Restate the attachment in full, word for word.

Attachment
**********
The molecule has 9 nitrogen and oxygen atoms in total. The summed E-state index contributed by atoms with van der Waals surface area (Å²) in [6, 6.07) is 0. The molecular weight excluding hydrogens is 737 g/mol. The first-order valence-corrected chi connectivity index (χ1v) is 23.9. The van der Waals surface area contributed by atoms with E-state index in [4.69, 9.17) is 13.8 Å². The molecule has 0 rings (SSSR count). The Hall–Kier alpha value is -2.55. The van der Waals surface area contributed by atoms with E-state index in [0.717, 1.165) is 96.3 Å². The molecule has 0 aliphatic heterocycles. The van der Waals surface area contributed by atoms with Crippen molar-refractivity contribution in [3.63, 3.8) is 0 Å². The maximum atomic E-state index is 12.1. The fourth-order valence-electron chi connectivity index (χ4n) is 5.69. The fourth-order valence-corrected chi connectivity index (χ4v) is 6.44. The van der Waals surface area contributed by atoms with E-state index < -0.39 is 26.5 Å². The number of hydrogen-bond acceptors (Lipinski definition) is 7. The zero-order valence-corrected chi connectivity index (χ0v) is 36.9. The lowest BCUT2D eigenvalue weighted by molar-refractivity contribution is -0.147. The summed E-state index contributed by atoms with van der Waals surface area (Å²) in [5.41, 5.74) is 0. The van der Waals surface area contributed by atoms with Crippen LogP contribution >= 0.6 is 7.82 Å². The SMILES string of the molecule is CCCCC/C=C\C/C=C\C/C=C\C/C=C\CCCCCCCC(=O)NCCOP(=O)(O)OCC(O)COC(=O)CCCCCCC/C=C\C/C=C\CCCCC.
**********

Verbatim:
The molecule has 9 nitrogen and oxygen atoms in total. The summed E-state index contributed by atoms with van der Waals surface area (Å²) in [6, 6.07) is 0. The molecular weight excluding hydrogens is 737 g/mol. The first-order valence-corrected chi connectivity index (χ1v) is 23.9. The van der Waals surface area contributed by atoms with E-state index in [4.69, 9.17) is 13.8 Å². The molecule has 0 rings (SSSR count). The Hall–Kier alpha value is -2.55. The van der Waals surface area contributed by atoms with E-state index in [0.717, 1.165) is 96.3 Å². The molecule has 0 aliphatic heterocycles. The van der Waals surface area contributed by atoms with Crippen molar-refractivity contribution in [3.63, 3.8) is 0 Å². The maximum atomic E-state index is 12.1. The fourth-order valence-electron chi connectivity index (χ4n) is 5.69. The fourth-order valence-corrected chi connectivity index (χ4v) is 6.44. The van der Waals surface area contributed by atoms with E-state index < -0.39 is 26.5 Å². The number of hydrogen-bond acceptors (Lipinski definition) is 7. The zero-order valence-corrected chi connectivity index (χ0v) is 36.9. The lowest BCUT2D eigenvalue weighted by molar-refractivity contribution is -0.147. The summed E-state index contributed by atoms with van der Waals surface area (Å²) in [5.41, 5.74) is 0. The van der Waals surface area contributed by atoms with Crippen LogP contribution >= 0.6 is 7.82 Å². The SMILES string of the molecule is CCCCC/C=C\C/C=C\C/C=C\C/C=C\CCCCCCCC(=O)NCCOP(=O)(O)OCC(O)COC(=O)CCCCCCC/C=C\C/C=C\CCCCC.